Consider not only the effects of Star Trek, Star Wars, and the like of recent history, but also the work of Jules Verne, H.G. Wells, Edgar Rice Burroughs, Mary Shelley, and even more going back through the history of science fiction and fantasy. Many of these writers foresaw the possibilities of imagination paired with science and some of their visions have become reality. Today’s technology is inspiring our artists, and those artists are imagining things that inventors will make into tomorrow’s reality.
As Sinatra said, “you can’t have one without t’other,” and this certainly applies to the humanities and the sciences.
Your response brought several things to mind in a much broader sense.  I am reminded what some innovative chefs are doing with culinary arts by incorporating science and technology into creating a different perspectives on food preparation and what we eat.  However, I need to stay focused.  How does your interest in myths and those things medieval shape your writing?  Were you born in the wrong time?  [I just thought about Woody Allen’s last movie, “Midnight in Paris” about a writer existing in the wrong time and space.]
I have been hearing a lot about “Midnight in Paris,” and it is on my list to watch someday when I have this thing called “free time,” whatever that is. I am a Woody Allen fan, so that will tell you a lot about me right there. I am also a fan of food (as noted by “epicurean” above). I am fascinated by the considerations that go into culinary arts and how it works on multiple levels as an experience, not just making something to eat. I am also interested in food preparation as a cultural expression and experience. A lot can be learned about people by experiencing what they eat and how – this ties to ritual, which is also very enlightening. I’m sure this sounds as if I analyze everything I do, but I am into dining for the joy of the experience and the camaraderie of the people that I experience it with (which is perhaps more important than anything else!).
There have been some points in my life when I may have felt that I was in the wrong time, but as I get older, I know that such a thought is based on a personal perception of an ideal. I am grateful to live in a time and place in which there is air conditioning, hot showers, a grocery down the street, available medical care, and that I can have an advanced education, a voice, and the freedom to make my life whatever it is that I wish. That doesn’t mean that I can’t enjoy flights of fancy and wish that I could step into the worlds that I read and write about, but considering the options, I know that I have what many others dream about (past and present) in their turn, and I recognize that.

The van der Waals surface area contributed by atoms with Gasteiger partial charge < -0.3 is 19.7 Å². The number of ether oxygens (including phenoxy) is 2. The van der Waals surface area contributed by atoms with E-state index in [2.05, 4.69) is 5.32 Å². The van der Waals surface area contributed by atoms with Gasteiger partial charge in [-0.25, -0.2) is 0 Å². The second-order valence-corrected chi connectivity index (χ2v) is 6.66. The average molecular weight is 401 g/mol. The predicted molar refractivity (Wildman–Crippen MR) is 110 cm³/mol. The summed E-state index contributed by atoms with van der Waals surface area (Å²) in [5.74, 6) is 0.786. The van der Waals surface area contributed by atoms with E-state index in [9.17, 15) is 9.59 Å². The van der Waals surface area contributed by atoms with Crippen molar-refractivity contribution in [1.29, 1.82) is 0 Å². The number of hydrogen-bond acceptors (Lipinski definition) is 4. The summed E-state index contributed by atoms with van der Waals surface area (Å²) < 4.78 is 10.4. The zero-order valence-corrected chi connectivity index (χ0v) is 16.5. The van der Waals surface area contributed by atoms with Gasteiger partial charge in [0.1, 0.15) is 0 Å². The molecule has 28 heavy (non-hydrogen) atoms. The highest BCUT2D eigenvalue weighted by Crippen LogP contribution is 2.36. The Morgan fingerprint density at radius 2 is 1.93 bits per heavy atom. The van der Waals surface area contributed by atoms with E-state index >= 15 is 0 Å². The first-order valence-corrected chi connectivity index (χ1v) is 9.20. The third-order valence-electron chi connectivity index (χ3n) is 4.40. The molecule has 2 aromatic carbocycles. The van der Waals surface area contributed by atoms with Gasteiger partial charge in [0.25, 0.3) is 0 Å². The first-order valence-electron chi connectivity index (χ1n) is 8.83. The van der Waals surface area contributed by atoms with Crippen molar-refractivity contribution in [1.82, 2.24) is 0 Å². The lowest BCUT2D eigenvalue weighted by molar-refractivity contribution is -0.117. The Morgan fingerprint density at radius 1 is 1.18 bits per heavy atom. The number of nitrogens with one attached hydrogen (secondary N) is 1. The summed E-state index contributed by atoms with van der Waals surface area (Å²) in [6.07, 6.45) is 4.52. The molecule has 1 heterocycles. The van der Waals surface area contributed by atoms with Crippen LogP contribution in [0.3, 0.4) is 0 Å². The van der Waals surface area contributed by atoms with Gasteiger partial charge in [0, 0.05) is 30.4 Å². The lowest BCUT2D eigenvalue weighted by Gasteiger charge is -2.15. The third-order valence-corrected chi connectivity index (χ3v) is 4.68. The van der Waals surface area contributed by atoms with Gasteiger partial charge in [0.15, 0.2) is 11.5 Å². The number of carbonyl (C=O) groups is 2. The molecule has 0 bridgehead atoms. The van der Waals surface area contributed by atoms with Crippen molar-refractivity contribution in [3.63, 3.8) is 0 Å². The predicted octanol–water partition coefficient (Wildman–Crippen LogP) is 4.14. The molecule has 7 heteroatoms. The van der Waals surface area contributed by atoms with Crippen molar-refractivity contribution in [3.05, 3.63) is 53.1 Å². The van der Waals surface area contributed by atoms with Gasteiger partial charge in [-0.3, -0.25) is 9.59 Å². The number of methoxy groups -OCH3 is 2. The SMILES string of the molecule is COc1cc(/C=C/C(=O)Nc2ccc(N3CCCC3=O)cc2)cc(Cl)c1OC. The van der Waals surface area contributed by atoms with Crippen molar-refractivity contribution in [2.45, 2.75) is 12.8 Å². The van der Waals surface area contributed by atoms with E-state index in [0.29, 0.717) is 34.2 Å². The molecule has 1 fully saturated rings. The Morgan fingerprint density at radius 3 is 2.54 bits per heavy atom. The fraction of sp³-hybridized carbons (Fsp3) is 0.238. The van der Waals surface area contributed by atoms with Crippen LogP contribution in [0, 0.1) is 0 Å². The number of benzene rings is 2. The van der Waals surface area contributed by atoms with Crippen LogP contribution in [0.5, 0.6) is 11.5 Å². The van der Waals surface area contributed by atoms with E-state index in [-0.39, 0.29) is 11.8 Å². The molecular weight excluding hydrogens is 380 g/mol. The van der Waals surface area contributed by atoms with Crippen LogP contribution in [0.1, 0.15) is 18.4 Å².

It is very easy to wish to physically experience the times and places that we read about, but even if they are based in the “real” world, it is still fiction. That is not to say that we shouldn’t entertain those fantasies; in fact, I feel that it is necessary for us to do so. If you or your readers are interested, I highly recommend reading J.R.R. Tolkien’s essay “On Fairy-Stories” which started as his contribution to the Andrew Lang series of lectures at the University of St. Andrews in 1939. The book version edited by Verlyn Flieger and Douglas A. Anderson is particularly well done. Among other things, Tolkien laments the fact that fantasy has been relegated to the nursery and dismissed by adults. He argues that fantasy is very much an important part of life for all ages and is necessary for cultural and personal identity and expression. This is not speaking of the “bang-wow” version of fantasy that we have in today’s movies. That is largely a medium for displaying really neat visual effects, not so much a platform for the deeper elements that myth and fantasy embody.